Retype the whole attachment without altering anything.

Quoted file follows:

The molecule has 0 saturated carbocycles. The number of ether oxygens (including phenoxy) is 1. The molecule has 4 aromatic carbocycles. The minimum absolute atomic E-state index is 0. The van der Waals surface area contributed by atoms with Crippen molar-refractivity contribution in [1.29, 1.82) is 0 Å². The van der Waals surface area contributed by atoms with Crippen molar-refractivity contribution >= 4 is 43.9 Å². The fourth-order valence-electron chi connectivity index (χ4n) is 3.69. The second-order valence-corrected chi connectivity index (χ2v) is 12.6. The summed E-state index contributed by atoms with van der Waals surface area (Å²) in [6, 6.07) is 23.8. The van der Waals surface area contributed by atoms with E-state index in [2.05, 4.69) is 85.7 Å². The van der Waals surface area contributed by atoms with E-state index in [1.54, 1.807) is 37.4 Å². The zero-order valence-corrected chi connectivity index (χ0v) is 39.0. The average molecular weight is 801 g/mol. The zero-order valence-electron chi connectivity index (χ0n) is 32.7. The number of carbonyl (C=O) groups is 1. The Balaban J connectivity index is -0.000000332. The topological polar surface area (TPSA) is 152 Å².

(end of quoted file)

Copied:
The molecule has 0 saturated carbocycles. The number of ether oxygens (including phenoxy) is 1. The molecule has 4 aromatic carbocycles. The minimum absolute atomic E-state index is 0. The van der Waals surface area contributed by atoms with Crippen molar-refractivity contribution in [1.29, 1.82) is 0 Å². The van der Waals surface area contributed by atoms with Crippen molar-refractivity contribution >= 4 is 43.9 Å². The fourth-order valence-electron chi connectivity index (χ4n) is 3.69. The second-order valence-corrected chi connectivity index (χ2v) is 12.6. The summed E-state index contributed by atoms with van der Waals surface area (Å²) in [6, 6.07) is 23.8. The van der Waals surface area contributed by atoms with E-state index in [2.05, 4.69) is 85.7 Å². The van der Waals surface area contributed by atoms with E-state index in [1.54, 1.807) is 37.4 Å². The zero-order valence-corrected chi connectivity index (χ0v) is 39.0. The average molecular weight is 801 g/mol. The zero-order valence-electron chi connectivity index (χ0n) is 32.7. The number of carbonyl (C=O) groups is 1. The Balaban J connectivity index is -0.000000332. The topological polar surface area (TPSA) is 152 Å².